Microsoft's Ballmer loses big bonus over Kin, phone, tablet failures

Microsoft's annual proxy filing to the SEC shows that Ballmer didn't exactly receive a ringing endorsement from the company's compensation committee. He only received half of his possible bonus due to failures related to the Kin, mobile phones, and tablets.

According to the the filing Ballmer was eligible for a bonus this past year of between 0% and 200% of his base $675,000 salary. He received 100% --- not exactly a ringing endorsement.

On the positive side of Ballmer's ledger, the filing cited a series of successes, including the launches of Windows 7, Office 2010, Bing, Windows Server, and SQL Server. It also noted "progress pursing new innovations that will position the Company to lead the transformation to the cloud (Azure and Office Web Apps) in active gaming (Kinect), and in other product areas in which work is well underway."

Then, though, it lowered the hammer and pointed out:

the unsuccessful launch of the Kin phone; loss of market share in the company's mobile phone business; and the need for the Company to pursue innovations to take advantage of new form factors.

"New form factors" means tablets like the iPad.

The most disturbing thing about this for Microsoft is that most of the successful launches this year were for existing products that already sell well, and in which Microsoft has a long-standing lock on the market, such as Windows and Office. Bing is a notable exception.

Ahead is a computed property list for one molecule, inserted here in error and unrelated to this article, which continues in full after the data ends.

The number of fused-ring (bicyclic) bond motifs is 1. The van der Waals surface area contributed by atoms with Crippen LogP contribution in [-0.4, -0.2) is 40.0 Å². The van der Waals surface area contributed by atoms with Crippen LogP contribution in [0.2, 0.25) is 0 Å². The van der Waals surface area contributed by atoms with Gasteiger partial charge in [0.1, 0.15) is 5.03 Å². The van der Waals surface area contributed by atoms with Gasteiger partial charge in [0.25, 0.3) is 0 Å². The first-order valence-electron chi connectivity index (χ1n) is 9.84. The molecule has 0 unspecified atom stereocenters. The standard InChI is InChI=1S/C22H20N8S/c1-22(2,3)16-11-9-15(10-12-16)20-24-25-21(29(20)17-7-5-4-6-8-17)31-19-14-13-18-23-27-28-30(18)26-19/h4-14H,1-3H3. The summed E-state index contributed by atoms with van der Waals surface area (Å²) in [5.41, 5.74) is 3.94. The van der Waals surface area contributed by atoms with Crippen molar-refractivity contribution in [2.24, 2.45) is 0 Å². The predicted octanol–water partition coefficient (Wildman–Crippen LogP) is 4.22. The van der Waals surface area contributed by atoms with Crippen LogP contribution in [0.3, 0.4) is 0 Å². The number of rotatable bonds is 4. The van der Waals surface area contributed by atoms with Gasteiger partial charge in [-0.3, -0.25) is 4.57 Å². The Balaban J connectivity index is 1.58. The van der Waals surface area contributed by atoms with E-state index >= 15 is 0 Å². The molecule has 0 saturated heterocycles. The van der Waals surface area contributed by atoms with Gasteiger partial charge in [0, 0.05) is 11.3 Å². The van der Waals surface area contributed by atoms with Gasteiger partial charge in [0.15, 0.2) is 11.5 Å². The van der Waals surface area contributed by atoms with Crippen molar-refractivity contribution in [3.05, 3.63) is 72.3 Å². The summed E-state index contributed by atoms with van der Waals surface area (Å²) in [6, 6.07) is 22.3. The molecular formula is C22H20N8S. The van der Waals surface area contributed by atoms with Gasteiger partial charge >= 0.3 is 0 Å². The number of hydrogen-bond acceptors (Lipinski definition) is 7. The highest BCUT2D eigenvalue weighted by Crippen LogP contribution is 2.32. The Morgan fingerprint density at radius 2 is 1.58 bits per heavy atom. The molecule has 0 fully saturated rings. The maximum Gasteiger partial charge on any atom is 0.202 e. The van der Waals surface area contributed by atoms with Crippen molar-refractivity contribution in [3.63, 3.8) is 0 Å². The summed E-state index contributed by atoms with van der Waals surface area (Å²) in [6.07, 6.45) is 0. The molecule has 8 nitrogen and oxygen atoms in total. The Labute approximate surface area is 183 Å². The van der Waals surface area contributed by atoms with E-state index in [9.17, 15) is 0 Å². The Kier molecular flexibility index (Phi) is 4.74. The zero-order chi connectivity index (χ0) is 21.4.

The failures --- mobile phones and tablets --- are areas in which innovation and vision are required, and where the greatest growth is. A year from now, if Microsoft doesn't make a comeback in mobile and successful tablets launched using its operating system, I would expect Ballmer to get even less of a bonus, or worse.

Still, at a total pay package of $1.34 million, Ballmer isn't going to be crying into his beer --- or given his salary and net worth, into his high-end Bordeaux. And the truth is, considering his total net worth, even if he received his full bonus, it would make no difference in his financial life --- he's the 16th richest person in America, says Forbes Magazine. Ballmer is clearly not in it for the money, but for proving that he still has the vision to lead Microsoft.

A year from now, when the next bonuses are revealed, we'll see whether the company's compensation committee still thinks he has what it takes. This year's bonus was less than a ringing endorsement.

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